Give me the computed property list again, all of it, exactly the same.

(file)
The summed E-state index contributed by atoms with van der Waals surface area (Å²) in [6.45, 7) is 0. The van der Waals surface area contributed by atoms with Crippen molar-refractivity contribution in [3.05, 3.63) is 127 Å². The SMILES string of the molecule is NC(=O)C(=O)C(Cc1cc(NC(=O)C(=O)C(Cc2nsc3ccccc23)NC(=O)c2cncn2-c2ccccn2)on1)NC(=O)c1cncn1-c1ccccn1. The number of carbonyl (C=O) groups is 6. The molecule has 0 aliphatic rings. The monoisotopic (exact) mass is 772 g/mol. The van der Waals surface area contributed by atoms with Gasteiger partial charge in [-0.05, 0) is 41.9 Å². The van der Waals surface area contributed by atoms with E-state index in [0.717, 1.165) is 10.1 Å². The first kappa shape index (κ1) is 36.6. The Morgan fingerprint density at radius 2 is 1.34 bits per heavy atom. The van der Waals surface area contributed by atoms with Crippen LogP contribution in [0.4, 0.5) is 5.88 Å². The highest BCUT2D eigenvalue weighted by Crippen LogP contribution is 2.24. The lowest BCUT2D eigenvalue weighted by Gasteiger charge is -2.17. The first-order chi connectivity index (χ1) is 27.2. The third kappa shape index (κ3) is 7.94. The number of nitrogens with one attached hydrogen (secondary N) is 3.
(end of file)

The summed E-state index contributed by atoms with van der Waals surface area (Å²) in [6.45, 7) is 0. The van der Waals surface area contributed by atoms with Crippen molar-refractivity contribution in [3.05, 3.63) is 127 Å². The SMILES string of the molecule is NC(=O)C(=O)C(Cc1cc(NC(=O)C(=O)C(Cc2nsc3ccccc23)NC(=O)c2cncn2-c2ccccn2)on1)NC(=O)c1cncn1-c1ccccn1. The number of carbonyl (C=O) groups is 6. The molecule has 0 aliphatic rings. The monoisotopic (exact) mass is 772 g/mol. The van der Waals surface area contributed by atoms with Gasteiger partial charge in [-0.05, 0) is 41.9 Å². The van der Waals surface area contributed by atoms with E-state index in [0.717, 1.165) is 10.1 Å². The first kappa shape index (κ1) is 36.6. The Morgan fingerprint density at radius 2 is 1.34 bits per heavy atom. The van der Waals surface area contributed by atoms with Crippen LogP contribution in [0.4, 0.5) is 5.88 Å². The highest BCUT2D eigenvalue weighted by Crippen LogP contribution is 2.24. The lowest BCUT2D eigenvalue weighted by Gasteiger charge is -2.17. The first-order chi connectivity index (χ1) is 27.2. The third kappa shape index (κ3) is 7.94. The number of nitrogens with one attached hydrogen (secondary N) is 3.